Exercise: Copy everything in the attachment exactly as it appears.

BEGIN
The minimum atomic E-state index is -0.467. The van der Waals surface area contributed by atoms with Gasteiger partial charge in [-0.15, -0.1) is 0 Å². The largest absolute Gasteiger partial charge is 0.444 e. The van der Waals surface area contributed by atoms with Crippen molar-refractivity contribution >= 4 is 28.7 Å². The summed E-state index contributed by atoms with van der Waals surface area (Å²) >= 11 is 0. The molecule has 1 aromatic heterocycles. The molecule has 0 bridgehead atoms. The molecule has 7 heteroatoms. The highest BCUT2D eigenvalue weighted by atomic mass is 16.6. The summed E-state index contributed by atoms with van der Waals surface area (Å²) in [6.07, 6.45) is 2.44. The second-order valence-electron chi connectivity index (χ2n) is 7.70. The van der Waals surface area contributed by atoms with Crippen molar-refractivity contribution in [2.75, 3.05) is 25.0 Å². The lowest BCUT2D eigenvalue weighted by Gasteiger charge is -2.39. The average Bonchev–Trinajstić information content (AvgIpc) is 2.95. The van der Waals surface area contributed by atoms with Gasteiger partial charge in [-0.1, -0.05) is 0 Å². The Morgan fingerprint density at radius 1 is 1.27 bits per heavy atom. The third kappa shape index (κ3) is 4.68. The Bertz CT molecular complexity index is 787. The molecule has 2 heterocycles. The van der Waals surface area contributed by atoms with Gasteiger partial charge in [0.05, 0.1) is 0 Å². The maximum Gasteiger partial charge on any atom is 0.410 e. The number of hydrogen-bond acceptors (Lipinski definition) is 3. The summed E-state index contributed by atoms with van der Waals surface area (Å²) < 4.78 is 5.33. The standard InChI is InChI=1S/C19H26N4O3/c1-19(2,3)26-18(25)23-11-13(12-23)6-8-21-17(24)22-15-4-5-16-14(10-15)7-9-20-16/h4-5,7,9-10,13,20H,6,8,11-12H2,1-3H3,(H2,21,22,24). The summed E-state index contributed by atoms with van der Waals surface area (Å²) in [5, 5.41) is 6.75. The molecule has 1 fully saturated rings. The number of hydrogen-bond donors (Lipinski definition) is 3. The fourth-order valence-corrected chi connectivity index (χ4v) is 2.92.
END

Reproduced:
The minimum atomic E-state index is -0.467. The van der Waals surface area contributed by atoms with Gasteiger partial charge in [-0.15, -0.1) is 0 Å². The largest absolute Gasteiger partial charge is 0.444 e. The van der Waals surface area contributed by atoms with Crippen molar-refractivity contribution >= 4 is 28.7 Å². The summed E-state index contributed by atoms with van der Waals surface area (Å²) >= 11 is 0. The molecule has 1 aromatic heterocycles. The molecule has 0 bridgehead atoms. The molecule has 7 heteroatoms. The highest BCUT2D eigenvalue weighted by atomic mass is 16.6. The summed E-state index contributed by atoms with van der Waals surface area (Å²) in [6.07, 6.45) is 2.44. The second-order valence-electron chi connectivity index (χ2n) is 7.70. The van der Waals surface area contributed by atoms with Crippen molar-refractivity contribution in [2.75, 3.05) is 25.0 Å². The lowest BCUT2D eigenvalue weighted by Gasteiger charge is -2.39. The average Bonchev–Trinajstić information content (AvgIpc) is 2.95. The van der Waals surface area contributed by atoms with Gasteiger partial charge in [-0.1, -0.05) is 0 Å². The Morgan fingerprint density at radius 1 is 1.27 bits per heavy atom. The third kappa shape index (κ3) is 4.68. The Bertz CT molecular complexity index is 787. The molecule has 2 heterocycles. The van der Waals surface area contributed by atoms with Gasteiger partial charge in [0.05, 0.1) is 0 Å². The maximum Gasteiger partial charge on any atom is 0.410 e. The number of hydrogen-bond acceptors (Lipinski definition) is 3. The summed E-state index contributed by atoms with van der Waals surface area (Å²) < 4.78 is 5.33. The standard InChI is InChI=1S/C19H26N4O3/c1-19(2,3)26-18(25)23-11-13(12-23)6-8-21-17(24)22-15-4-5-16-14(10-15)7-9-20-16/h4-5,7,9-10,13,20H,6,8,11-12H2,1-3H3,(H2,21,22,24). The summed E-state index contributed by atoms with van der Waals surface area (Å²) in [5, 5.41) is 6.75. The molecule has 1 fully saturated rings. The number of hydrogen-bond donors (Lipinski definition) is 3. The fourth-order valence-corrected chi connectivity index (χ4v) is 2.92.